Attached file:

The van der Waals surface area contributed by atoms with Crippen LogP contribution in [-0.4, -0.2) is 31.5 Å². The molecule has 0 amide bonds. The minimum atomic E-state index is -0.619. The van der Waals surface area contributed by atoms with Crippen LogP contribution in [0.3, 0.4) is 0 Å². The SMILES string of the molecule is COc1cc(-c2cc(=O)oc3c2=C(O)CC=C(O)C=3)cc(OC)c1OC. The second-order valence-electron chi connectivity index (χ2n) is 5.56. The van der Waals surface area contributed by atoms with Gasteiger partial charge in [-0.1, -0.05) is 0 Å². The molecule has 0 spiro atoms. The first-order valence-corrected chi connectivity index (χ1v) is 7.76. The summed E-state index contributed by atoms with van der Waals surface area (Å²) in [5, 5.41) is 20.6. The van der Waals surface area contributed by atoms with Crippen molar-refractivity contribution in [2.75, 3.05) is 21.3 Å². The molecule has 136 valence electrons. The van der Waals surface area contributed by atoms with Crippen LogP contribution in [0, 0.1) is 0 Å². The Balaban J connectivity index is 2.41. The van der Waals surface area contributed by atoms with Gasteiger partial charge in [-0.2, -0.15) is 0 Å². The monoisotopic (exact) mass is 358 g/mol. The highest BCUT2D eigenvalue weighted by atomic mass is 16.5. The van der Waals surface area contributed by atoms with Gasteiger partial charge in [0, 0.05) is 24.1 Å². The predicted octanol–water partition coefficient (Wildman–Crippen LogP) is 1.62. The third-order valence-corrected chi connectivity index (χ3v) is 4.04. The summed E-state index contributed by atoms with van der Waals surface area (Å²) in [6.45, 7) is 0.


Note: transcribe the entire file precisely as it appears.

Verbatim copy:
The van der Waals surface area contributed by atoms with Crippen LogP contribution in [-0.4, -0.2) is 31.5 Å². The molecule has 0 amide bonds. The minimum atomic E-state index is -0.619. The van der Waals surface area contributed by atoms with Crippen LogP contribution in [0.3, 0.4) is 0 Å². The SMILES string of the molecule is COc1cc(-c2cc(=O)oc3c2=C(O)CC=C(O)C=3)cc(OC)c1OC. The second-order valence-electron chi connectivity index (χ2n) is 5.56. The van der Waals surface area contributed by atoms with Gasteiger partial charge in [-0.1, -0.05) is 0 Å². The molecule has 0 spiro atoms. The first-order valence-corrected chi connectivity index (χ1v) is 7.76. The summed E-state index contributed by atoms with van der Waals surface area (Å²) in [5, 5.41) is 20.6. The van der Waals surface area contributed by atoms with Crippen molar-refractivity contribution in [2.75, 3.05) is 21.3 Å². The molecule has 136 valence electrons. The van der Waals surface area contributed by atoms with Crippen LogP contribution in [0, 0.1) is 0 Å². The Balaban J connectivity index is 2.41. The van der Waals surface area contributed by atoms with Gasteiger partial charge in [-0.2, -0.15) is 0 Å². The monoisotopic (exact) mass is 358 g/mol. The highest BCUT2D eigenvalue weighted by atomic mass is 16.5. The van der Waals surface area contributed by atoms with Gasteiger partial charge in [0, 0.05) is 24.1 Å². The predicted octanol–water partition coefficient (Wildman–Crippen LogP) is 1.62. The third-order valence-corrected chi connectivity index (χ3v) is 4.04. The summed E-state index contributed by atoms with van der Waals surface area (Å²) in [6.45, 7) is 0.